Fueled by Inaate/se, I want to ask how we can think through colonization and decolonization as a matter of futures. Colonization—of bodies and minds but also of nature itself—has always been as much about the negation and control of possible futures as about the erasure of the past.11 This erasure of the past, of course, is a process of the colonial present. The colonizer makes every effort to absolutely break and bury the traditions of those it subdues. Colonial power implies managing every possibility that other people’s pasts could ever return. Such control also aims to preempt the unfolding of a diversity of other contesting futures. Think about every other possible future that could have been, but wasn’t—how these were, and are to this day, reduced to only one future: capitalist modernity.

Colonial power and capitalism don’t always go hand in hand. Nonetheless, the history of Western colonialism is the history of the rise of capitalism—even if colonialism exceeds capitalism itself. What this history tells us is clear: colonialism always subjugates other possible futures to a more “productive” one. This capitalist future orients the present, narrowing a diversity of anthropological worlds—that is, of different socio-ontological relations between natures and cultures—to its own single world. Under capital, the present is always produced from the standpoint of future capital accumulation, and the modern, progressive promise of future wealth—including health and life expectancy—is always the loss of someone else’s. One community’s clean water is another’s polluted stream.12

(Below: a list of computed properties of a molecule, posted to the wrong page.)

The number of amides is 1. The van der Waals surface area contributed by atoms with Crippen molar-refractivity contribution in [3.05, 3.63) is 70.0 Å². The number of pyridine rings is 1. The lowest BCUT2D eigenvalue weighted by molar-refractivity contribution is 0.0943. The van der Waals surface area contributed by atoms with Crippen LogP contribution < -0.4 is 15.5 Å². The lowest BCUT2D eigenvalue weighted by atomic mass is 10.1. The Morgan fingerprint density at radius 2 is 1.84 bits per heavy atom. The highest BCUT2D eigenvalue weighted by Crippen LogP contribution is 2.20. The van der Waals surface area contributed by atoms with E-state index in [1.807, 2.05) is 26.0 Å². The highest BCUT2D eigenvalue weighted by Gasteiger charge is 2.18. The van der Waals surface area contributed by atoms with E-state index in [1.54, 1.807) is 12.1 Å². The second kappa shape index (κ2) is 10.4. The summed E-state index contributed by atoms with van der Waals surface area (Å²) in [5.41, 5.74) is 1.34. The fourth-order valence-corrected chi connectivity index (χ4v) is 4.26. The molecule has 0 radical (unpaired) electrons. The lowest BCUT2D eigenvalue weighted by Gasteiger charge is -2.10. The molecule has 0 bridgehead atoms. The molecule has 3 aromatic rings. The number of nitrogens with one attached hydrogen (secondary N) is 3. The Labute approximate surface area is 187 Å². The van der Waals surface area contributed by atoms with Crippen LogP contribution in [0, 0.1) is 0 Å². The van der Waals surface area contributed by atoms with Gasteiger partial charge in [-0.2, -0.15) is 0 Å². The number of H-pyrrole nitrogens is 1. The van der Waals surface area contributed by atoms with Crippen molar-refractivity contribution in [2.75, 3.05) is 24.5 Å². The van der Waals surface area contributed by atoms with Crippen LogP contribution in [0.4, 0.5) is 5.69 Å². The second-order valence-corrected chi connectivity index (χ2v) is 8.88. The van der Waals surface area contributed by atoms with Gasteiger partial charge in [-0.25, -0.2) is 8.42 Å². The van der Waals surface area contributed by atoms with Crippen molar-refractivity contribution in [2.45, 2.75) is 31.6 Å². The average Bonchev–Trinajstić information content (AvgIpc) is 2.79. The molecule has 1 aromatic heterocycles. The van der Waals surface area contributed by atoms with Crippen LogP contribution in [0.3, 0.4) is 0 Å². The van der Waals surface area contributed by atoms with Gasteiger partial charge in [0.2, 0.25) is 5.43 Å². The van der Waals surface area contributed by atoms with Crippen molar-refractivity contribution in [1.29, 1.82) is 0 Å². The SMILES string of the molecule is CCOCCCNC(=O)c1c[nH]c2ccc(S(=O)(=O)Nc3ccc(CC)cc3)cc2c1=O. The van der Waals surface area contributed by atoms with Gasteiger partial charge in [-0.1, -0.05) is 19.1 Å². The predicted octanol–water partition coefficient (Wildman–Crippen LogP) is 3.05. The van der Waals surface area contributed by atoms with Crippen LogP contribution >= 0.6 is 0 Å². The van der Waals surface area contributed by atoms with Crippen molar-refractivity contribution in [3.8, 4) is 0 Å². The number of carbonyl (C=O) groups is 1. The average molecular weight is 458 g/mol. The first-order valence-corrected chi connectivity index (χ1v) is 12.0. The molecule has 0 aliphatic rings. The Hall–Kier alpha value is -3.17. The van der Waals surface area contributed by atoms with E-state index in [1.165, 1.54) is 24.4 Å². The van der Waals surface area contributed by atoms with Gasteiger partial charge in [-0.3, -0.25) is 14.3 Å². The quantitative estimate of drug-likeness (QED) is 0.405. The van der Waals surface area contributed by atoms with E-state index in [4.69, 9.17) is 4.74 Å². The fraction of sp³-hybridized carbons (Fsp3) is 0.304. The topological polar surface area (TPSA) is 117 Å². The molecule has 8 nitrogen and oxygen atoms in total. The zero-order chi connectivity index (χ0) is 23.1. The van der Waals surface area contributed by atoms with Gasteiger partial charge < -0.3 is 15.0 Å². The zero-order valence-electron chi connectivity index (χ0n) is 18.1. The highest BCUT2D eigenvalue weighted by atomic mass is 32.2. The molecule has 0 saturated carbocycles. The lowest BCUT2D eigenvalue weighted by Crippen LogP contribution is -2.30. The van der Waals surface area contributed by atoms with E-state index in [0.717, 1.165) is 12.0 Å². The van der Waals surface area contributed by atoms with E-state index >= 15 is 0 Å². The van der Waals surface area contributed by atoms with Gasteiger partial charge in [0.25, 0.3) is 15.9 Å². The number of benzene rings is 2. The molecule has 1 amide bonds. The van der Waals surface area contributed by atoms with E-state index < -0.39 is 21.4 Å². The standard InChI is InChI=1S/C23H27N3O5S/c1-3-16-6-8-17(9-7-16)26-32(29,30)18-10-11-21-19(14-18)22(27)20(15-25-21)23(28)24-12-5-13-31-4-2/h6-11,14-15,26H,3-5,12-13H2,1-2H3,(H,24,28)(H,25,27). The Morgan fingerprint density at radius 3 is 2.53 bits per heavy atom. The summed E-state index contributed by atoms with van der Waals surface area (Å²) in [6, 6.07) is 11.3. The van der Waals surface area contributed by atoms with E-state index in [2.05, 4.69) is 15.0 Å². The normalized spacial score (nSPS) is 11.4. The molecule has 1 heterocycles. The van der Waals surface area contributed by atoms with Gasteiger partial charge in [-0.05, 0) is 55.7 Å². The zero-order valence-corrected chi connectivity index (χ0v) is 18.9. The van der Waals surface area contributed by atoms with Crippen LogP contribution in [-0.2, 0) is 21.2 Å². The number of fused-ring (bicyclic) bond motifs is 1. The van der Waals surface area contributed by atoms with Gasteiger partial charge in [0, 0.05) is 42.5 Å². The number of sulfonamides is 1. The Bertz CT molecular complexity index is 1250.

Adam and Zack Khalil, Inaate/se (It shines a certain way to. To a certain place. It flies. Falls), 2016.

Writing from an Afrofuturist standpoint, artist and writer Kodwo Eshun suggests that the colonial present is managed by both a preemptive and a predictive power. “Preemptive” means that colonial power must control the past so as to deny the emergence of any future other than the one desired by the colonialist. “Predictive,” in contrast, implies that power must manage the present in such a way that the future is predetermined in advance. It is the active production of future horizons, compliant with power, that comes to shape the present. Eshun makes this explicit when he talks about Africa from a developmental perspective:

African social reality is overdetermined by intimidating global scenarios, doomsday economic projections, weather predictions, medical reports on AIDS, and life-expectancy forecasts, all of which predict decades of immiserization.